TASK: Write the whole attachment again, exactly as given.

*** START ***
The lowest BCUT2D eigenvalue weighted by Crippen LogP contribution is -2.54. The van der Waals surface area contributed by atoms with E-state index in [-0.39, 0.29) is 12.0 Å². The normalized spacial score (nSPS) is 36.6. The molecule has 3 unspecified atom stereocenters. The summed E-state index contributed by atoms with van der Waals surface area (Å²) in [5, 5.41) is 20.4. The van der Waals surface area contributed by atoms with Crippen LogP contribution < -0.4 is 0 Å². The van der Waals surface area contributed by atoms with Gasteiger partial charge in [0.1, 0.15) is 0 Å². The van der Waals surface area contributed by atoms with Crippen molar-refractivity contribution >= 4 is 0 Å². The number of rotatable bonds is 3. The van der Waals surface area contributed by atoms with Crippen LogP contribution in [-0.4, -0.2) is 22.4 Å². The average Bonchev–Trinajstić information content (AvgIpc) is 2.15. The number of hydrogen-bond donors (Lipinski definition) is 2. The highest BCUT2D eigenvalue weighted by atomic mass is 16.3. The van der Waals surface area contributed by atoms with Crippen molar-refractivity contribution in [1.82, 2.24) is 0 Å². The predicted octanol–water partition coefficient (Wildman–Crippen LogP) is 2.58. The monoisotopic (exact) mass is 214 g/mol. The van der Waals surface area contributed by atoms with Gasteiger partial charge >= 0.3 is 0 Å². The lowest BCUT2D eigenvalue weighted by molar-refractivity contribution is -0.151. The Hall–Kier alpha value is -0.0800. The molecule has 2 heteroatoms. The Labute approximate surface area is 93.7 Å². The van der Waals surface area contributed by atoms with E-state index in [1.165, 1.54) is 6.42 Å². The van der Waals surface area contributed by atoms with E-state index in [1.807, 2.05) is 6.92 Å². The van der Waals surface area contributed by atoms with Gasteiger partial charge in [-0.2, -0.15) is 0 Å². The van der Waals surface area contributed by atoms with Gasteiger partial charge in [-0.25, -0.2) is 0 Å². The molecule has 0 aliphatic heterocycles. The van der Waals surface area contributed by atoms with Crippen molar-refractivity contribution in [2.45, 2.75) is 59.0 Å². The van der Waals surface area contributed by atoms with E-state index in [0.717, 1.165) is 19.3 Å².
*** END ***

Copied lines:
The lowest BCUT2D eigenvalue weighted by Crippen LogP contribution is -2.54. The van der Waals surface area contributed by atoms with E-state index in [-0.39, 0.29) is 12.0 Å². The normalized spacial score (nSPS) is 36.6. The molecule has 3 unspecified atom stereocenters. The summed E-state index contributed by atoms with van der Waals surface area (Å²) in [5, 5.41) is 20.4. The van der Waals surface area contributed by atoms with Crippen LogP contribution < -0.4 is 0 Å². The van der Waals surface area contributed by atoms with Gasteiger partial charge in [0.1, 0.15) is 0 Å². The van der Waals surface area contributed by atoms with Crippen molar-refractivity contribution >= 4 is 0 Å². The number of rotatable bonds is 3. The van der Waals surface area contributed by atoms with Crippen LogP contribution in [-0.4, -0.2) is 22.4 Å². The average Bonchev–Trinajstić information content (AvgIpc) is 2.15. The number of hydrogen-bond donors (Lipinski definition) is 2. The highest BCUT2D eigenvalue weighted by atomic mass is 16.3. The van der Waals surface area contributed by atoms with Crippen molar-refractivity contribution in [1.82, 2.24) is 0 Å². The predicted octanol–water partition coefficient (Wildman–Crippen LogP) is 2.58. The monoisotopic (exact) mass is 214 g/mol. The van der Waals surface area contributed by atoms with Gasteiger partial charge >= 0.3 is 0 Å². The lowest BCUT2D eigenvalue weighted by molar-refractivity contribution is -0.151. The Hall–Kier alpha value is -0.0800. The molecule has 2 heteroatoms. The Labute approximate surface area is 93.7 Å². The van der Waals surface area contributed by atoms with E-state index in [1.165, 1.54) is 6.42 Å². The van der Waals surface area contributed by atoms with E-state index in [1.807, 2.05) is 6.92 Å². The van der Waals surface area contributed by atoms with Gasteiger partial charge in [-0.2, -0.15) is 0 Å². The van der Waals surface area contributed by atoms with Gasteiger partial charge in [-0.25, -0.2) is 0 Å². The molecule has 0 aliphatic heterocycles. The van der Waals surface area contributed by atoms with Crippen molar-refractivity contribution in [2.45, 2.75) is 59.0 Å². The van der Waals surface area contributed by atoms with E-state index in [0.717, 1.165) is 19.3 Å².